Ancient Indian Astronomy and the Aryan Invasion Theory
Department of Metallurgical Engineering and Materials Science Indian Institute of Technology, Bombay
Mumbai - 400076
June 16, 2011
Revised November 4, 2011
Astronomical references in ancient Vedic (Brahmana and Samhita) texts do not support the Aryan Invasion Theory as proposed by western Sanskrit scholars more than 150 years ago. We have examined this issue and present a comprehensive analysis relating to the key astronomical references only and find that they consistently lead to 3000 BC, in contrast to AIT dates to 800 BC. Various shortcomings are highlighted in the process as to the western Sanskrit scholars‟ interpretations of verses on ekastaka leading to 3000 BC: the references to Phalguna full moon marking new year which could only be dated to 3000 BC (new year at winter solstice) or 1200 AD (new year at spring) and nowhere near 800 BC and other facts. The errors in known methods of observations are also examined and estimated.
Keywords: Ancient Indian astronomy, Ekastaka, Krittika, Rohini, Gnomon, Measurement, Observation
Appears in the December 2011 issue of the Indian Journal of History of Science, vol.46.4 (2011) p573-610
Nineteenth century European scholars recognized the close similarities between Sanskrit and European languages, now called Indo-European languages. Based only on this similarity and without any hard evidence [Klostermaier 2007], they proposed the Aryan Invasion Theory which claimed that Aryan tribes invaded India about 1500 BC. The Ri g Veda is the oldest text. Later Vedic texts, Samhitas and Brahmanas are dated to 1000-800 BC. AIT has always been controversial and many scholars from the 19th century onwards have opposed it [Bryant 2001, Klostermaier 2007]. AIT continues to be dominant among western Sanskrit scholars and others who rely on their authority. No evidence has been found in 150 years for any invasion. Klostermaier  states* “The AIT is based purely on linguistic conjectures which are unsubstantiated.” To overcome the lack of evidence for an invasion an even more speculative Aryan Migration Theory, with similar dates, has been proposed. Most scientists, archaeologists [Bryant 2001, 2005, Biswas 2004, Chakrabarti 2006] and geologists [Valdiya 1996, 2002, Gupta 2004] oppose AIT/AMT as hard evidence points against it instead of supporting it.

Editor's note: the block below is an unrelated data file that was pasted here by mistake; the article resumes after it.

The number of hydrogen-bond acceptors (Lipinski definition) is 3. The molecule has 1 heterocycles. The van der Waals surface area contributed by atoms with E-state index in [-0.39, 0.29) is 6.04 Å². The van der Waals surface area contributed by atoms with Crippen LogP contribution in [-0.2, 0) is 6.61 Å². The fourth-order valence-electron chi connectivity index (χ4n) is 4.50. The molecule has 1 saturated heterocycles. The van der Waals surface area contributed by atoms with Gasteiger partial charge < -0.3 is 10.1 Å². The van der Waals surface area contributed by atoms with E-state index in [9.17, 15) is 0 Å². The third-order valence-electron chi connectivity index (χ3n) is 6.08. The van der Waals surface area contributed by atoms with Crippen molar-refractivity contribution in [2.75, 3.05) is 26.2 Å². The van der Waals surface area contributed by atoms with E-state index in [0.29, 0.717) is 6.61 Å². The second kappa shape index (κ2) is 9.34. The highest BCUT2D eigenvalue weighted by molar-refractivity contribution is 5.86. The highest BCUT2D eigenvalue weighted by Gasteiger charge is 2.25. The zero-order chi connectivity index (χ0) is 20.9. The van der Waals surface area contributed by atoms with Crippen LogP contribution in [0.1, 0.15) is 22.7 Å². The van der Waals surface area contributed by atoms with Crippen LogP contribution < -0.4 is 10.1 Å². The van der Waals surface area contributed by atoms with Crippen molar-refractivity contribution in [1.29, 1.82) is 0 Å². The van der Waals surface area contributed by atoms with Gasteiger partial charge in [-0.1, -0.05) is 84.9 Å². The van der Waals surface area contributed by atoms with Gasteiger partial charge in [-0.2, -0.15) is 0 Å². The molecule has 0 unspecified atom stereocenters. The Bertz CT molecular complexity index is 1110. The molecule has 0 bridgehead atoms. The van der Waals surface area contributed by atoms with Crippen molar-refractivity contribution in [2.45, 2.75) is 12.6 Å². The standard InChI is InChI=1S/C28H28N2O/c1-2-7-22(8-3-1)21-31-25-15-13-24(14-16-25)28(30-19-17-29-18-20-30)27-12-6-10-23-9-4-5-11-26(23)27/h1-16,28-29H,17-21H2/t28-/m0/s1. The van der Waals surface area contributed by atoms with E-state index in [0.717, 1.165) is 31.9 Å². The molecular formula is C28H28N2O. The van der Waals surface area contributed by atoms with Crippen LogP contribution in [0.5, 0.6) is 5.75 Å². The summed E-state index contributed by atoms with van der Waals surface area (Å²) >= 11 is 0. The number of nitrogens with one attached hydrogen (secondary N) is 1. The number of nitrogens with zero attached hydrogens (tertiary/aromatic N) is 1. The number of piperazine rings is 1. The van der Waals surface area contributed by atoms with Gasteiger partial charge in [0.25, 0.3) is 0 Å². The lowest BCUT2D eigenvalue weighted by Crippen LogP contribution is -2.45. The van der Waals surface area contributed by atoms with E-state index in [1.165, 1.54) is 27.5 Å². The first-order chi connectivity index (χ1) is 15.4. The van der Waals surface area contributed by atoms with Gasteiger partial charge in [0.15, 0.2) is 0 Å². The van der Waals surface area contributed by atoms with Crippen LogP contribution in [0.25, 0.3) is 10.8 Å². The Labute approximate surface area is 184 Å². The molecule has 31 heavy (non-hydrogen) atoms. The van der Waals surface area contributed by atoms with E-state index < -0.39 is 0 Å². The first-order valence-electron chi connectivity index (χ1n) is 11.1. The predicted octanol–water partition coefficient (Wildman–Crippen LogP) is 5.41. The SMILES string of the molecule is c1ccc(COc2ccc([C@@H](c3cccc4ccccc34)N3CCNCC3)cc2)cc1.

Astronomical references offer a direct method to date Vedic texts. Weber (1861) was the first (Sanskrit) scholar to recognize the importance of this method. The key verses are in Kausitaki [Keith 1920], Satapatha [Eggeling 1882-1900] and Pancavimsa [Caland 1931] Brahmanas and in Taittiriya Samhita [Keith 1914]. Thibaut‟s article [Thibaut 1895] is influential to this day among western Sanskrit scholars (or Sanskrit scholars henceforth). Weber and Thibaut dated key verses to 800-1000 BC. Their interpretations gained acceptance amongst Sanskrit scholars and other supporters of AIT. In contrast, in 1893-94, Jacobi  and Tilak  interpreted key references to 4000 BC and were supported by Buhler . Tilak [1893, Ch.5 and p-213] interpreted an astronomical myth in Aitareya Brahmana to imply that it referred to the shifting of the equinox from Mrgasirsa to Rohini nakshatra. That is, sun in Mrgasirsa marked equinox in an earlier period (4000 BC) and sun in Rohini marked equinox in the Brahmana period (3000 BC). Dikshit  interpreted verses in Satapatha Brahmana as Krittika rising on true east and dated it to 3000 BC. Since then, most scholars with scientific backgrounds have proposed similar dates for these and other astronomical references. Sanskrit scholars have strongly disagreed and questioned these interpretations. We present the correct interpretations and analyses of key astronomical references and show that they consistently lead to 3000 BC. This also allows us to examine the interpretations and analyses of Sanskrit...
References: Verses on ekastaka, KB 19.3 and Mahasivaratri all refer to the same feature, amanta Magha
new-moon at winter solstice (3000 BC), making it a very robust conclusion
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